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Astronomy and Aerospace Showcase 2012

(Session summary by Sean Smith, ASTC’s Director of Government and Public Relations)

In the first of what will be a number of sessions with a U.S. federal agency angle, Mike Shanahan (Bishop Museum, Honolulu) moderated the “Astronomy and Aerospace Showcase 2012,” which featured 10 panelists, including representatives from NASA facilities (Marshall Space Flight Center, Goddard Space Flight Center, the Jet Propulsion Laboratory), ASTC-member science centers (Bishop Museum, Pacific Science Center, the Children’s Museum in Indianapolis, and Adler Planetarium) and other institutions (Digitalis Education Solutions, Space Telescope Science Institute).

Panelists highlighted a variety of exciting new information and opportunities, including updates on the latest on upcoming space flights and the present and future of planetarium shows—like how to involve teens and younger children in astronomy and planetarium programming. Attendees were also provided with a detailed overview of NASA-related resources available to science centers and museums. Many ASTC members are already involved with the NASA Museum Alliance, but did you know that a Mars rover will be available for earth-bound travel to science centers and museums beginning next year? How about that through NASA’s artifacts program, you can gain access to flight-flown NASA hardware, materials, and garments, and even make inexpensive additions to your permanent collections? In addition, science centers can now receive Space Shuttle tiles and space food, which were both previously unavailable through the program. To date, more than 6,179 artifacts have been allocated, including 222 here in Ohio. For more information, visit gsaxcess.gov/nasawel.htm.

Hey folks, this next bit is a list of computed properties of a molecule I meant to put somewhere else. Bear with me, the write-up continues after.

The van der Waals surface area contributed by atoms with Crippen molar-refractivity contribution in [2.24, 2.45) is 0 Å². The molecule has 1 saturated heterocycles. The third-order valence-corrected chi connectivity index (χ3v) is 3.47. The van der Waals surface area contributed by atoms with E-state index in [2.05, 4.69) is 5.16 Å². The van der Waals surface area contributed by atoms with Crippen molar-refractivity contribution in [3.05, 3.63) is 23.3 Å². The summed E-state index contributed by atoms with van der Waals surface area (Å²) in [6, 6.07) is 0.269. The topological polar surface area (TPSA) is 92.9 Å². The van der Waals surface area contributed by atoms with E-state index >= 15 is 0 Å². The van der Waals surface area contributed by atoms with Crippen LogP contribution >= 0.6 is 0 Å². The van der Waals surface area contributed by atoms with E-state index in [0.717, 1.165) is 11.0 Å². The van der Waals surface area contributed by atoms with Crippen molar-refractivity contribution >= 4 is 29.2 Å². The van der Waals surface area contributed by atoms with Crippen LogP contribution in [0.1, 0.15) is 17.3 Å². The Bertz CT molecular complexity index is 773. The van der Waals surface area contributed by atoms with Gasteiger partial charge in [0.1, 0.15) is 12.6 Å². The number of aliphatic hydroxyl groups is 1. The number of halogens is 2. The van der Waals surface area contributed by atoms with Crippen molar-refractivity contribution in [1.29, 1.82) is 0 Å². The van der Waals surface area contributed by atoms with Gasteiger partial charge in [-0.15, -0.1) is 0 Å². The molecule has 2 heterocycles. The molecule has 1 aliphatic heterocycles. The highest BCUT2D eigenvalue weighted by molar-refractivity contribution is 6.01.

During the session, NASA announced the launch of a new website, www.nasawavelength.org, which will serve as an online repository for NASA resources for earth and space science education. The site, created in partnership with the Lawrence Hall of Science, serves as a digital library for resources developed through funding of the NASA Science Mission Directorate (SMD), all of which have undergone a peer-review process through which educators and scientists ensure the content is accurate and useful in an educational setting. ASTC members can use NASA Wavelength to quickly and easily locate resources, connect them to other websites using atom feeds, and even share the resources you discover with others through social media and email.

ASTC Annual Conference attendees are encouraged to visit the NASA Exhibit Hall Booth (#728), for educational materials, DVDs, high-resolution images for download (plus the ever-popular tattoos and stickers), and everyone is encouraged to learn more via the NASA website, www.nasa.gov.

While you’re online, be sure to follow-up on International Observe the Moon Night (www.observethemoonnight.org), which was also highlighted during the session and will next take place on October 12, 2013. ASTC members are encouraged to get involved and to help get their visitors excited about lunar science and exploration. International Observe the Moon Night happens every year, and anyone can host an event; the website has great materials for hosts, including fliers, activity ideas, etc.